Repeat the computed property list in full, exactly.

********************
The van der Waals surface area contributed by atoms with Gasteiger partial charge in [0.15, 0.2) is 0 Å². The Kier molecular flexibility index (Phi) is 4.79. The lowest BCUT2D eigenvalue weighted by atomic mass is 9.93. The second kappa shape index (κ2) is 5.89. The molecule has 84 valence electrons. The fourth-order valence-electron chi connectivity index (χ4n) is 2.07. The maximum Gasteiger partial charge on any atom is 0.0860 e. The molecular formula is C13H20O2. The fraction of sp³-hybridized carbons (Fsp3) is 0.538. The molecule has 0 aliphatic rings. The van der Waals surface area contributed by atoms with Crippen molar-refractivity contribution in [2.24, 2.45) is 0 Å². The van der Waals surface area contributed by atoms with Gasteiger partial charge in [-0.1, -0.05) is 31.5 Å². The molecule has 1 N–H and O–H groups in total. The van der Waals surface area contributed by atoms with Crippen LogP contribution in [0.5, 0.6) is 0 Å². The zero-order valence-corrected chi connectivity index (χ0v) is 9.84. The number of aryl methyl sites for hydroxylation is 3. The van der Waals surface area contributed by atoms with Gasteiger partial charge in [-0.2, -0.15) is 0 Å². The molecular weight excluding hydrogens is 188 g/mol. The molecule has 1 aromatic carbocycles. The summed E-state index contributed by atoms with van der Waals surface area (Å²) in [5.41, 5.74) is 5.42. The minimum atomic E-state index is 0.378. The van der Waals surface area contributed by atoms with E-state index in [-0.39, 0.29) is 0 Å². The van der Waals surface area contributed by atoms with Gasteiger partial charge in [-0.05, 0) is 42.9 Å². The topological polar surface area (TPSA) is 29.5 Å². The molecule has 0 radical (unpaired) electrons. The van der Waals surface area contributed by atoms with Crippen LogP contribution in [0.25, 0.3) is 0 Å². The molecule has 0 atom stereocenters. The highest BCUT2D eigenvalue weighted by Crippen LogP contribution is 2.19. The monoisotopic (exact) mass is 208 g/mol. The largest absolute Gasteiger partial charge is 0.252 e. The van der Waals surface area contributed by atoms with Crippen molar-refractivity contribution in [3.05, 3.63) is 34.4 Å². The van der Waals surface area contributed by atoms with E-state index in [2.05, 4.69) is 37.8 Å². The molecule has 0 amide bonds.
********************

The van der Waals surface area contributed by atoms with Gasteiger partial charge in [0.15, 0.2) is 0 Å². The Kier molecular flexibility index (Phi) is 4.79. The lowest BCUT2D eigenvalue weighted by atomic mass is 9.93. The second kappa shape index (κ2) is 5.89. The molecule has 84 valence electrons. The fourth-order valence-electron chi connectivity index (χ4n) is 2.07. The maximum Gasteiger partial charge on any atom is 0.0860 e. The molecular formula is C13H20O2. The fraction of sp³-hybridized carbons (Fsp3) is 0.538. The molecule has 0 aliphatic rings. The van der Waals surface area contributed by atoms with Crippen molar-refractivity contribution in [2.24, 2.45) is 0 Å². The van der Waals surface area contributed by atoms with Gasteiger partial charge in [-0.1, -0.05) is 31.5 Å². The molecule has 1 N–H and O–H groups in total. The van der Waals surface area contributed by atoms with Crippen LogP contribution in [0.5, 0.6) is 0 Å². The zero-order valence-corrected chi connectivity index (χ0v) is 9.84. The number of aryl methyl sites for hydroxylation is 3. The van der Waals surface area contributed by atoms with Gasteiger partial charge in [-0.2, -0.15) is 0 Å². The molecular weight excluding hydrogens is 188 g/mol. The molecule has 1 aromatic carbocycles. The summed E-state index contributed by atoms with van der Waals surface area (Å²) in [5.41, 5.74) is 5.42. The minimum atomic E-state index is 0.378. The van der Waals surface area contributed by atoms with E-state index in [-0.39, 0.29) is 0 Å². The van der Waals surface area contributed by atoms with Gasteiger partial charge in [-0.05, 0) is 42.9 Å². The topological polar surface area (TPSA) is 29.5 Å². The molecule has 0 radical (unpaired) electrons. The van der Waals surface area contributed by atoms with Crippen LogP contribution in [0.25, 0.3) is 0 Å². The molecule has 0 atom stereocenters. The highest BCUT2D eigenvalue weighted by Crippen LogP contribution is 2.19. The monoisotopic (exact) mass is 208 g/mol. The largest absolute Gasteiger partial charge is 0.252 e. The van der Waals surface area contributed by atoms with Crippen molar-refractivity contribution in [3.05, 3.63) is 34.4 Å². The van der Waals surface area contributed by atoms with E-state index in [2.05, 4.69) is 37.8 Å². The molecule has 0 amide bonds.